(Bloomberg) -- A financial-services company linked to friends of South African President Jacob Zuma stonewalled an investigation into whether its management had advance warning about Nhlanhla Nene’s firing as finance minister in 2015, according to a report on the probe.
Trillian Capital Partners Ltd. refused access to electronic devices used by Chief Executive Officer Eric Wood, which could help either support or disprove allegations by a former senior employee that Wood told her Nene would be replaced more than a month before it happened, advocate Geoff Budlender said in the report, which was commissioned by outgoing Trillian Chairman Tokyo Sexwale. Wood has disputed the allegations and denied any wrongdoing.
“The conduct of Trillian management in this inquiry has left me with the impression that what it says cannot be trusted,” Budlender said in the report. “It is not possible to make a definitive finding of fact on the issue.”
The rand plunged and bonds tumbled after Zuma replaced Nene with a little-known lawmaker in December 2015 before being pressured into backtracking only days later and hiring Pravin Gordhan, who had served in the role before. Zuma fired Gordhan in a cabinet reshuffle announced after midnight on March 31, resulting in downgrades of the country’s credit rating to junk status.
The findings of Budlender’s investigation will be handed over to the nation’s prosecutors, Sexwale told reporters in Johannesburg on Thursday. Last month, he called for the country to appoint a judicial commission of inquiry to probe payments allegedly made by state-owned entities to the company and others linked to the Gupta family, who are friends of Zuma and in business with one of his sons.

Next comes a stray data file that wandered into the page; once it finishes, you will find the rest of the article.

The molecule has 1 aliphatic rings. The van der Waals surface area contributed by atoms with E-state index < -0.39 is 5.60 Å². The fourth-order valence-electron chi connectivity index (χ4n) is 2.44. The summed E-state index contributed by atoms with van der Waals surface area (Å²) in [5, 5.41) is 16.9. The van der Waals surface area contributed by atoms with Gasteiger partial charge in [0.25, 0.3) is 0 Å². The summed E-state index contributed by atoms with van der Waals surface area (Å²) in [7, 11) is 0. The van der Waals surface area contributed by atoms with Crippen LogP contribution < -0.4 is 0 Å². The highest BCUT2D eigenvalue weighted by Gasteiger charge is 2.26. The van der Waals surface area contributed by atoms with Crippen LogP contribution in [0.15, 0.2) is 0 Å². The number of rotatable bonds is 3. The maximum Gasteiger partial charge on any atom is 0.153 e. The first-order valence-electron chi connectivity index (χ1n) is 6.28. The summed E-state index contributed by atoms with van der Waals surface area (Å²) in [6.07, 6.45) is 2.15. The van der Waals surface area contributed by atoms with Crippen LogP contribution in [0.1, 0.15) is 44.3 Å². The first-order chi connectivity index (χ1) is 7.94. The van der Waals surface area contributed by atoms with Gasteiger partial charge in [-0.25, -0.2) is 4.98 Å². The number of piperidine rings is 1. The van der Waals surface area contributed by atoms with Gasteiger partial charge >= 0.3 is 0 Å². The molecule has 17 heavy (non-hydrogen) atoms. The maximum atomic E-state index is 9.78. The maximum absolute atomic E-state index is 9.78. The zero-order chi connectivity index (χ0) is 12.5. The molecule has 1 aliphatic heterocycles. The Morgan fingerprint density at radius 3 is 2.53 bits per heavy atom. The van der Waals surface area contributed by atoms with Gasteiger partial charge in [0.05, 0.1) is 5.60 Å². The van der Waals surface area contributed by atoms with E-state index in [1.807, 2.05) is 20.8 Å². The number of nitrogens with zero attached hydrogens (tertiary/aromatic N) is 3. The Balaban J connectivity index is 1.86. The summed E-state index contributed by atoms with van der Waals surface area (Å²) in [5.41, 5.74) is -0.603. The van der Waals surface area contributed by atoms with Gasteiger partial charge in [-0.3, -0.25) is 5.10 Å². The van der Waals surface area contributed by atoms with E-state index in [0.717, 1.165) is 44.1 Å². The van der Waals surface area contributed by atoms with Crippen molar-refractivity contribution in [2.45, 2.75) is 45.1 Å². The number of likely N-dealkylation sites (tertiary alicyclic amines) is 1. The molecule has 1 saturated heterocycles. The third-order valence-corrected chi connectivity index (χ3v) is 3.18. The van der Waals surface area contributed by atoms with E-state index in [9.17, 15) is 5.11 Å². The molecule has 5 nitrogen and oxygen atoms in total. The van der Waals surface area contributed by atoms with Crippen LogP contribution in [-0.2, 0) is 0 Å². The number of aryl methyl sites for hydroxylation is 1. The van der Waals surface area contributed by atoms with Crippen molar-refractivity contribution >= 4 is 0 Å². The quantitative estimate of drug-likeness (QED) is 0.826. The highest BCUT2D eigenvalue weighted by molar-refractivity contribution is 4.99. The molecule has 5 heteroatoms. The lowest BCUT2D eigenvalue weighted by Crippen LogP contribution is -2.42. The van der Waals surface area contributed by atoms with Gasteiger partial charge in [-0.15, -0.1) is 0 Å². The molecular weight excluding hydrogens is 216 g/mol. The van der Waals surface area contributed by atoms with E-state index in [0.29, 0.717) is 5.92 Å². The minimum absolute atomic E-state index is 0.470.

Emails leaked to local media, as well as reports by the country’s main church organization and a team of eight academics place Zuma and the Guptas at the center of an orchestrated effort to raid state assets. Power utility Eskom Holdings SOC Ltd., port and rail operator Transnet SOC Ltd., weapons company Denel SOC Ltd. and the Passenger Rail Agency of South Africa were among the entities that were allegedly targeted.
Budlender’s report showed that Eskom paid Trillian Capital Partners 266.1 million rand in fees last year, negating a Dec. 2 statement by Public Enterprises Minister Lynne Brown, who said that Eskom had no contracts with Trillian.
Trillian is linked to the Gupta family through Salim Essa, its principal shareholder. He didn’t answer phone calls seeking comment. Zuma and the Guptas have denied any wrongdoing. A spokesman for Wood declined to comment and said he would issue a statement later.
Today is the last that Sexwale and five directors will serve at Trillian, the chairman said.
“This corruption of state capture, related to a particular family, is destroying our organization,” Sexwale said, referring the ruling African National Congress. State capture is a term used in South Africa to describe undue influence on government by private business interests. “The image of the country, don’t even talk about that abroad.”
Sexwale aborted a bid to challenge Zuma for leadership of the ANC in 2007, and was dropped from his cabinet in 2013.